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Should I Date Someone I’m Not Attracted To?

Dear Yana,

I met a girl on a dating app. It was sort of an accidental swipe, but we started chatting and met up. She was really cool to hang out with, but physically, I didn’t find her very attractive. We kept talking and started spending time together.

Now it has been a couple of months, and I’m having some reservations. Even though we really enjoy spending time together, I’m just not attracted to her physically, and it is starting to take a toll. She’s getting more attached, but this is becoming more of a mental block for me. I feel like Shallow Hal, and if it wasn’t for the lack of physical attraction, things would be great.

How do I get over this? Am I just being shallow?

— Getting Too Deep in the Shallow End

Dear Too Deep,

For most people, attraction is an instant, uncontrollable urge that tends to be physically motivated. Emotional attachment and intimacy, however, is usually a slower burn. If your initial attraction sticks as you get to the know the person, it can fan those emotional attachment flames, or perhaps your automatic attraction will fizzle and fade over time.

Or maybe you’re like so many of us in the Happy Valley, and you sleep with a lot of your friends, as friendship ripens to sexual attraction — the kind of attraction that creeps up ivy-style between you and your bros when you least expect it (even though, let’s be real, everyone else around you totally expected it).

Let me get to the point: It’s okay not to be attracted to someone. And it’s okay to feel attracted to a person initially and have that desire grow or fade over time.

But there is something inside of you that’s not sitting right, Too Deep, a little piece of you that feels like maybe you’re being an asshole. I’m guessing that this woman you speak of does not nestle neatly into the box labeled “beautiful” by conventional standards?

Are you an asshole if you dump this girl? I’m not sure if that’s for me to decide. But I can tell you how I make sure that I’m not being an asshole…continue reading…

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Does That Guy Ask Everyone Out?? & How Do I Poly?

Hi Yana,

Where is the line between “If you like someone, ask them out!” and “Oh, that guy asks everyone out”???

— Master Dater

From your question, it sounds like you like a lot of people. Maybe you’re getting some flack for that from friends or foes? True, you don’t want to make your potential dates feel somehow unspecial because they saw you on campus asking out everyone else around you — and left them as the 24th person you’ve asked out in a day. Then again, if you like someone and want to go on a date with them, you should ask them out!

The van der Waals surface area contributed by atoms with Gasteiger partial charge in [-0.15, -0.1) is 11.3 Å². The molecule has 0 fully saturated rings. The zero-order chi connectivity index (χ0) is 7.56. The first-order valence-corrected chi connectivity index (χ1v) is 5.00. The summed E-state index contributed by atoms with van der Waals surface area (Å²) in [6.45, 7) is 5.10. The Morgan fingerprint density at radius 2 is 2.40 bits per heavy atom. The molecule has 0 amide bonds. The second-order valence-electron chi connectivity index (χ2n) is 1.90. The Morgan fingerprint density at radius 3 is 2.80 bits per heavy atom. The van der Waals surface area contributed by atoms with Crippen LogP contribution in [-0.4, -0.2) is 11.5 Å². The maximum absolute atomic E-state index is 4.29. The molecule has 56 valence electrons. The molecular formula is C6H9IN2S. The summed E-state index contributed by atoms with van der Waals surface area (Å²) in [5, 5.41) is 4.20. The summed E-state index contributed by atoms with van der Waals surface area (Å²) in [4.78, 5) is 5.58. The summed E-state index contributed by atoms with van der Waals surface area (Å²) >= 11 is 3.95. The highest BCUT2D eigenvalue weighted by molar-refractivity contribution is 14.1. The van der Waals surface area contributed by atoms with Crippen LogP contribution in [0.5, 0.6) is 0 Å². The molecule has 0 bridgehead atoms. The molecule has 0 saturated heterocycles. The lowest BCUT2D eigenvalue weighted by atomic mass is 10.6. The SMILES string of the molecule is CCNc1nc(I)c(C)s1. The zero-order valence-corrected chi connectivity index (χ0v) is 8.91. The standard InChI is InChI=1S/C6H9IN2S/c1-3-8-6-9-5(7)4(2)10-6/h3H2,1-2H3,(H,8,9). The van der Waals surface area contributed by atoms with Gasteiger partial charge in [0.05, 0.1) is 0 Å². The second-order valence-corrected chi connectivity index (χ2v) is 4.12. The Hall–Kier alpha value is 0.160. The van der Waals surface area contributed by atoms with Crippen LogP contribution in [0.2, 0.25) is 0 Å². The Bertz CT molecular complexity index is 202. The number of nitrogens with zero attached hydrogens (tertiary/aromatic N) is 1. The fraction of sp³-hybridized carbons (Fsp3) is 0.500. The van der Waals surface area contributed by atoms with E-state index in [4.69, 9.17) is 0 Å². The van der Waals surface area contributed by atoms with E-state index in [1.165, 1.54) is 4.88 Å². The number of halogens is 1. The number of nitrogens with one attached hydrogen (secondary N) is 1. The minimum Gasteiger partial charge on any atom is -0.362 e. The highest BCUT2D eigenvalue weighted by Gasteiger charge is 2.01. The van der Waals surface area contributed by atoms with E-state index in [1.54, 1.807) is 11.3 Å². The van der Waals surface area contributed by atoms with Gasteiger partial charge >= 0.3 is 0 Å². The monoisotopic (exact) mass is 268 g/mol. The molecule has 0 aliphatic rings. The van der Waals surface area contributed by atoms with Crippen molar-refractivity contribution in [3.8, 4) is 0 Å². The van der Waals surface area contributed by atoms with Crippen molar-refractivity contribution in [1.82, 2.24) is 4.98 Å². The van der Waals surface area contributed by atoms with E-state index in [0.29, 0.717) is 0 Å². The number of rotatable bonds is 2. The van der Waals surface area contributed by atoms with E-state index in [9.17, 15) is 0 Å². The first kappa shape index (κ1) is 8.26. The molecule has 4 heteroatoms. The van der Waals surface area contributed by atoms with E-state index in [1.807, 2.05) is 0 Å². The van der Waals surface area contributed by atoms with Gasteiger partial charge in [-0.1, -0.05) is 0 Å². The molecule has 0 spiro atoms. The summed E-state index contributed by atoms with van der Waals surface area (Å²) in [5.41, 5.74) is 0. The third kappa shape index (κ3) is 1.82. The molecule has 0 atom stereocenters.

So, where’s the line? I’d draw my line around the borders of “Am I asking everyone out for genuine reasons?” and “Am I attempting to fill a void or accomplish something that has nothing to do with the human I’m asking out?” Meaning, are you on an asking-out rampage because you genuinely want to go out with these individuals? Or are you trying to put a finger in your emotional dam and any old finger will do?

Of course, you can finger as many emotional dams as you want. You know me, as long as everyone going out with each other is consenting to your dynamics and what y’all are doing together, then there’s nothing wrong with going out with a bunch of people just for fun. Not every date, hook-up, or relationship has to be goal-oriented and meaningful. But your dates should know if that’s your outlook.

As far as what everyone else thinks about your dating habits, you can never achieve 100-percent approval when it comes to sex and dating. As long as you keep your creep-factor low (like maybe don’t ask someone out, get rejected, turn to their best friend standing next to y’all, and ask her out) and respect the people you’re asking out for the unique reasons you like them as individual people, then you can forget the haters and get on with the daters!